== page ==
mental health

4 Ways to Cope If Other People’s Anxiety Makes You Unhappy

4 Ways to Cope If Other People's Anxiety Makes You Unhappy
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If you suffer from anxiety, there are many resources you can turn to, ranging from high-quality mental health advice to therapeutic interventions. There are also many tips for those who want to support loved ones with anxiety disorders.

But what about finding help for the flip side of anxiety — what if other people’s anxiety is making you unhappy? In that case, I’m sorry to point it out, there’s not much for you.

I had never considered this gap in the wellness landscape until a reader pointed it out to me. I had written an article for the Washington Post about work on anxiety, with a particular focus on perfectionism. The reader asked why I hadn’t considered the experiences of people who have to live with these anxious, perfectionist types: their constant questioning, their demands that things be done a certain way, and their apparent “superiority complex”. “.

It got me thinking: what do we understand about anxiety in relationships?

Much of what we know can be described in terms of the metaphor of contagion: if a person is anxious, the anxiety can spread to those nearby, ‘infecting’ them with apprehension and worry. . But this goes through several channels.

In parent-child relationships, this can happen through modeling – where children learn from what parents do rather than what they say. For example, anxious parents model anxiety on the first day of school when they firmly squeeze their child’s hand and walk him to the classroom doors, rather than placing an easy arm over the their child’s shoulder and drop him off at the school bus stop. .

Anxious parents also reinforce their children’s anxiety by over-accommodating or persistently removing sources of worry and emotional discomfort from their children’s lives in the moment, which inadvertently prevents them from learn coping strategies to reduce long-term anxiety.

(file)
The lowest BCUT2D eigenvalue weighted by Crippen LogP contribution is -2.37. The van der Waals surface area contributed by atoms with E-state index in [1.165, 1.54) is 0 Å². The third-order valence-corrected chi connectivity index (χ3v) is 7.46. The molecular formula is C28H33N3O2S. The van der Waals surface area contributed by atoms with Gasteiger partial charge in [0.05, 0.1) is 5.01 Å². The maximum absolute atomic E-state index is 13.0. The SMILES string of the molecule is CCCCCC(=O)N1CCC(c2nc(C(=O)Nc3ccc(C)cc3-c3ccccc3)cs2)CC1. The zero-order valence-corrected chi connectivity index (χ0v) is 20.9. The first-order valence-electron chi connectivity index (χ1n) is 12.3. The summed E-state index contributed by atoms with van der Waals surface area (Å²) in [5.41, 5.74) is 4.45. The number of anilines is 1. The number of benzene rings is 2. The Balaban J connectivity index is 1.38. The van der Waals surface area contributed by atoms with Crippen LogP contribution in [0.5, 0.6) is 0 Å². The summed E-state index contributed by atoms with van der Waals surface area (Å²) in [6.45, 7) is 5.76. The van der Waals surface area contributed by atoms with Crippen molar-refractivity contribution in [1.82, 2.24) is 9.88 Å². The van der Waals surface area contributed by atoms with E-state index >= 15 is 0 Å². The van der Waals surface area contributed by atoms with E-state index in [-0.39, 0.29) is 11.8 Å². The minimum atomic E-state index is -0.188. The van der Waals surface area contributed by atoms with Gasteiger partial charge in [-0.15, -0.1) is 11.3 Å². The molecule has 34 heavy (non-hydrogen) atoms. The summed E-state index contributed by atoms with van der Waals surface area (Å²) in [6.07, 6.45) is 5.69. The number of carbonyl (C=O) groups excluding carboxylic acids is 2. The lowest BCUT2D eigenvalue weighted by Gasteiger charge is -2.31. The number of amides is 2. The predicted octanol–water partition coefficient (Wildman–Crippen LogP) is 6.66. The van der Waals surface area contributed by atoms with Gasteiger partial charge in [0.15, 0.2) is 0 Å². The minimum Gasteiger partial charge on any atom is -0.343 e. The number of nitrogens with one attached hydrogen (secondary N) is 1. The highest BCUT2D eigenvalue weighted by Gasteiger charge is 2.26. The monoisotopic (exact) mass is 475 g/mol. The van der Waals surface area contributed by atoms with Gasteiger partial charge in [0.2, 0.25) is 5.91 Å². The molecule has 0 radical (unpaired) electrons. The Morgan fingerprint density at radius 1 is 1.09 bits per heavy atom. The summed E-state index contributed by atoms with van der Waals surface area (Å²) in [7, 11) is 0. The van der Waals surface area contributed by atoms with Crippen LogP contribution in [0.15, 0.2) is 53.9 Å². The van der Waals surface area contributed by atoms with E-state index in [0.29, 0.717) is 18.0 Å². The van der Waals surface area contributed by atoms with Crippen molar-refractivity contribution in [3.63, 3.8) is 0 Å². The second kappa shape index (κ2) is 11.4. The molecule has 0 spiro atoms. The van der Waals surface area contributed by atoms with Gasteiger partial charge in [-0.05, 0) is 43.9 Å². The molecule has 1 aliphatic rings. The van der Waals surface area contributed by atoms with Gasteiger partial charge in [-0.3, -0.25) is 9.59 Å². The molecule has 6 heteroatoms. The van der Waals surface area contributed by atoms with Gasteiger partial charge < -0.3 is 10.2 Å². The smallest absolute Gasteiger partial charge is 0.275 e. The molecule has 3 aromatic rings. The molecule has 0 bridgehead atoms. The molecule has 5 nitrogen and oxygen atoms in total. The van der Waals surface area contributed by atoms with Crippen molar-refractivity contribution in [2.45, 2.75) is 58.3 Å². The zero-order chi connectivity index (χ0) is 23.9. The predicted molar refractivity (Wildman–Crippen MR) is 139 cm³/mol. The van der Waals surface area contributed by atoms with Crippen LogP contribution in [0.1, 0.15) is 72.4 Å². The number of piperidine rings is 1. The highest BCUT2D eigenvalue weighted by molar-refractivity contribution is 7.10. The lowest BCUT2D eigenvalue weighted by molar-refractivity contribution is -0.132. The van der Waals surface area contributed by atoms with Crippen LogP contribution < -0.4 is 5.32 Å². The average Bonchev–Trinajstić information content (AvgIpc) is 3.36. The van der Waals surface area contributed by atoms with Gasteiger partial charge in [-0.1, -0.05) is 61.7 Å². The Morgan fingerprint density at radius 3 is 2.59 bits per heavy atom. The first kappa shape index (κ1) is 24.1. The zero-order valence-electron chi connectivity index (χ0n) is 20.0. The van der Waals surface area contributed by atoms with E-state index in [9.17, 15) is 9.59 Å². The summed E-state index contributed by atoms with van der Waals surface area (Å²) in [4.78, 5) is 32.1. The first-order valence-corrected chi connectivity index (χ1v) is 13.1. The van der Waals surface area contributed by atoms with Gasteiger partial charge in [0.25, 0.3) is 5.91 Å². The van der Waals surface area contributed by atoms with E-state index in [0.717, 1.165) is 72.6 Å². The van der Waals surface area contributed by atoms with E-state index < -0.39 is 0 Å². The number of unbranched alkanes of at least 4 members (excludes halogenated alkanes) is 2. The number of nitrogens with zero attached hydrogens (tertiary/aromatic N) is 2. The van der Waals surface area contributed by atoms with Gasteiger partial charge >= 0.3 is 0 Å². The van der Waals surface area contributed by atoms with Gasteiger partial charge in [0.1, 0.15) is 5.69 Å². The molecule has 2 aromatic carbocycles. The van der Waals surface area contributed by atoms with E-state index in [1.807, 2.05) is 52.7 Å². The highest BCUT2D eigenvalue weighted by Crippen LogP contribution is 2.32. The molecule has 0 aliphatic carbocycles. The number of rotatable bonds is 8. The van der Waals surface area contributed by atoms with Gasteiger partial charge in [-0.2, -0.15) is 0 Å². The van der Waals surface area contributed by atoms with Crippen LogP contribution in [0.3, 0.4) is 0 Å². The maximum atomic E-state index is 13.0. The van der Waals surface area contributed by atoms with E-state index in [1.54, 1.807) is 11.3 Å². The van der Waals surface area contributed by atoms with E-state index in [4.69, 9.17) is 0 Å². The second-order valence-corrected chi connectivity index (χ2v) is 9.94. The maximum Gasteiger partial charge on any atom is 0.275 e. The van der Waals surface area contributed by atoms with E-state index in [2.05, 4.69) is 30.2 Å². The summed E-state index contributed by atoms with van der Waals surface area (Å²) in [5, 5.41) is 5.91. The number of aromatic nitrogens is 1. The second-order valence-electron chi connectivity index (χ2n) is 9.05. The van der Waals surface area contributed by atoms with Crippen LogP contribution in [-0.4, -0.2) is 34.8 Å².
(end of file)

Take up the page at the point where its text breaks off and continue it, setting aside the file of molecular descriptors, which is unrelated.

Similar patterns emerge in adult romantic relationships that become dependent: one partner takes over decision-making for the other partner, who constantly expresses insecurity and incompetence while seeking reassurance and approval.

But the reader spoke of none of this. I believe she was talking about how the personal coping strategies of people with high anxiety can cause unhappiness to everyone who comes into contact with them. When a person struggles with anxiety, they almost always fall into the trap of doing one thing too intensely and too often: avoiding anxiety and all situations that might cause it. Maintaining this status quo makes their lives – and the lives of those around them – much, much harder.

Here’s how to understand what describes your loved one and some steps you can take to improve it:

Compassion should be directed towards yourself and your relationship partner, accepting what each is capable of at any given time, but working to improve yourself.

You might feel anger and frustration towards the anxious person in your life. You might feel guilty. You may be wondering if you can maintain this relationship. Either way, the truth is that each of you’s attempts to deal with anxiety get in the way, and acknowledging this reality with compassion is the necessary first step.